mpetach at netflight.com
Fri May 13 16:42:08 UTC 2011
On Fri, May 13, 2011 at 12:56 AM, Iljitsch van Beijnum
<iljitsch at muada.com> wrote:
> On 13 mei 2011, at 2:39, Jimmy Hess wrote:
>> if the user starts obtaining
>> multiple non-aggregable /48s from different sources, or obtains an
>> additional PI allocation later, but
>> keeps using the original /48.
> Simple: make a rule that you don't get more than one PI block, and if you want a bigger one you have to return the old one. Oh wait, people use PI because they want to avoid renumbering? It was never meant for that. Maybe a good incentive to ask for the right size block in the first place.
> The current RIR practice to reserve a /44 when a /44 is given out is a very bad one. It assures unfilterability, because now you have random sizes from /44 to /48 in the parts of the address space used for PI. And if say, 64k /48s are given out the space actually holds 1M /48s so if someone wants to blow up the IPv6 internet they can just start announcing a million /48s and our filters are powerless.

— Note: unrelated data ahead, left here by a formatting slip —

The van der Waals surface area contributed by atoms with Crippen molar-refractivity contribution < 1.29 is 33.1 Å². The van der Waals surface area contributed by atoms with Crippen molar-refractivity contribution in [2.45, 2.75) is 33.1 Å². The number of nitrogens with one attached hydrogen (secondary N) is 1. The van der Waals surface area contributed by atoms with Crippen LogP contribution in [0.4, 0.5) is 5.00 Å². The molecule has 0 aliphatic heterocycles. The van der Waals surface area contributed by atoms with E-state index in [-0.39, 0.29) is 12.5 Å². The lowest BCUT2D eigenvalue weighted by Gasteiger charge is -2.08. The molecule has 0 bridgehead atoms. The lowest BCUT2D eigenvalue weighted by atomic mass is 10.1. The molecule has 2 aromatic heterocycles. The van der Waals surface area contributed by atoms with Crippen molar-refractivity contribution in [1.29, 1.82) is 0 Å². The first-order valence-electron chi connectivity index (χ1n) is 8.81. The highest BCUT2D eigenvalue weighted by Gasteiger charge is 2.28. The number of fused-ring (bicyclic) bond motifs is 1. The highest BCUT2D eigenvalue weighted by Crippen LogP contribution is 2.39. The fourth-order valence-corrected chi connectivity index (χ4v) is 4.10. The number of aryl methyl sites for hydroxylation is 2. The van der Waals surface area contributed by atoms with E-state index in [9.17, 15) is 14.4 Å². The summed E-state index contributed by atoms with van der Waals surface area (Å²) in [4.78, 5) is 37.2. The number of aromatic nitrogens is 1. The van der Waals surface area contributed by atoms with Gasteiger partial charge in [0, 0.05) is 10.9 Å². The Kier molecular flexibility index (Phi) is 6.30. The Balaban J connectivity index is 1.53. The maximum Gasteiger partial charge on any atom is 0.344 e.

Well, that one particular "someone" should at most be announcing 16
/48s (their deaggregated /44).
If they announce a million /48s, they're actively hijacking space from
64,000 other people,
and should be dealt with in an appropriate manner as a hijacker. :/
People are conflating two different issues here.
RIR policy is not, and never has been, structured to
prevent or punish active, realtime hijacking of IP space.
The *only* thing that will prevent that, in real-time are
techniques like PGBGP or so-BGP. Not RIR policies.
Now, RIR policies may provide guidelines on what policies
you may use to configure your BGBGP or soBGP rules;
but the enforcement and protection side is up to you
as an ISP, not up to the RIR.
I have always been, and will continue to be, adamantly
opposed to the idea of the RIRs taking on the role
of the "routing table" and "forwarding table" police. :(
(as a side note--in order to have your "million /48s"
table explosion happen through *legitimate* holders
of space deaggregating, it would require 64K individual
choices to deaggregate in order to have that happen;
we don't even have that many ASNs out there yet. I'm
not losing sleep over that at this point.)
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